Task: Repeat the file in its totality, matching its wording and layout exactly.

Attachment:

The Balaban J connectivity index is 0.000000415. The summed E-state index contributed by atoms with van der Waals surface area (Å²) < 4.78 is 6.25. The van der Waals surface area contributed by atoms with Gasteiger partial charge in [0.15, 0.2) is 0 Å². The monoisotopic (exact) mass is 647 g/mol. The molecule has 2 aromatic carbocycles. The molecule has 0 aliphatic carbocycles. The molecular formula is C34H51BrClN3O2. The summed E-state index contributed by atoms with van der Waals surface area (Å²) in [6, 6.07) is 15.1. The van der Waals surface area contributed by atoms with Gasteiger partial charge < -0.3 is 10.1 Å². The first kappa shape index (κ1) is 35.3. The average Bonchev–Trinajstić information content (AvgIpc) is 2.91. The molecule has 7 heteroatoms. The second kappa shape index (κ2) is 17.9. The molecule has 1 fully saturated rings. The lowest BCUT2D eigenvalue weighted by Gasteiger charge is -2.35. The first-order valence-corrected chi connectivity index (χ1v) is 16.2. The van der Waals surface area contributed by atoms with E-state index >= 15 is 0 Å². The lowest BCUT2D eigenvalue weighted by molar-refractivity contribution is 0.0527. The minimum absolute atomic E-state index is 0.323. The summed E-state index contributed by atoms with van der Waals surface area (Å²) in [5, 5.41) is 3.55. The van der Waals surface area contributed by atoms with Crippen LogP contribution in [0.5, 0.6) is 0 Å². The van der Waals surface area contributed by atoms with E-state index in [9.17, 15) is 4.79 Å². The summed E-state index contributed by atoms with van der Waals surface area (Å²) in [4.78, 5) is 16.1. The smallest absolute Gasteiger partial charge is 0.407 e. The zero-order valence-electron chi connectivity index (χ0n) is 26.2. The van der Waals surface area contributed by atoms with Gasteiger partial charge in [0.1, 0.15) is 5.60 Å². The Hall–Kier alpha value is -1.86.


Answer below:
The Balaban J connectivity index is 0.000000415. The summed E-state index contributed by atoms with van der Waals surface area (Å²) < 4.78 is 6.25. The van der Waals surface area contributed by atoms with Gasteiger partial charge in [0.15, 0.2) is 0 Å². The monoisotopic (exact) mass is 647 g/mol. The molecule has 2 aromatic carbocycles. The molecule has 0 aliphatic carbocycles. The molecular formula is C34H51BrClN3O2. The summed E-state index contributed by atoms with van der Waals surface area (Å²) in [6, 6.07) is 15.1. The van der Waals surface area contributed by atoms with Gasteiger partial charge < -0.3 is 10.1 Å². The first kappa shape index (κ1) is 35.3. The average Bonchev–Trinajstić information content (AvgIpc) is 2.91. The molecule has 7 heteroatoms. The second kappa shape index (κ2) is 17.9. The molecule has 1 fully saturated rings. The lowest BCUT2D eigenvalue weighted by Gasteiger charge is -2.35. The first-order valence-corrected chi connectivity index (χ1v) is 16.2. The van der Waals surface area contributed by atoms with E-state index >= 15 is 0 Å². The lowest BCUT2D eigenvalue weighted by molar-refractivity contribution is 0.0527. The minimum absolute atomic E-state index is 0.323. The summed E-state index contributed by atoms with van der Waals surface area (Å²) in [5, 5.41) is 3.55. The van der Waals surface area contributed by atoms with Crippen LogP contribution in [0.5, 0.6) is 0 Å². The van der Waals surface area contributed by atoms with E-state index in [9.17, 15) is 4.79 Å². The summed E-state index contributed by atoms with van der Waals surface area (Å²) in [4.78, 5) is 16.1. The smallest absolute Gasteiger partial charge is 0.407 e. The zero-order valence-electron chi connectivity index (χ0n) is 26.2. The van der Waals surface area contributed by atoms with Gasteiger partial charge in [0.1, 0.15) is 5.60 Å². The Hall–Kier alpha value is -1.86.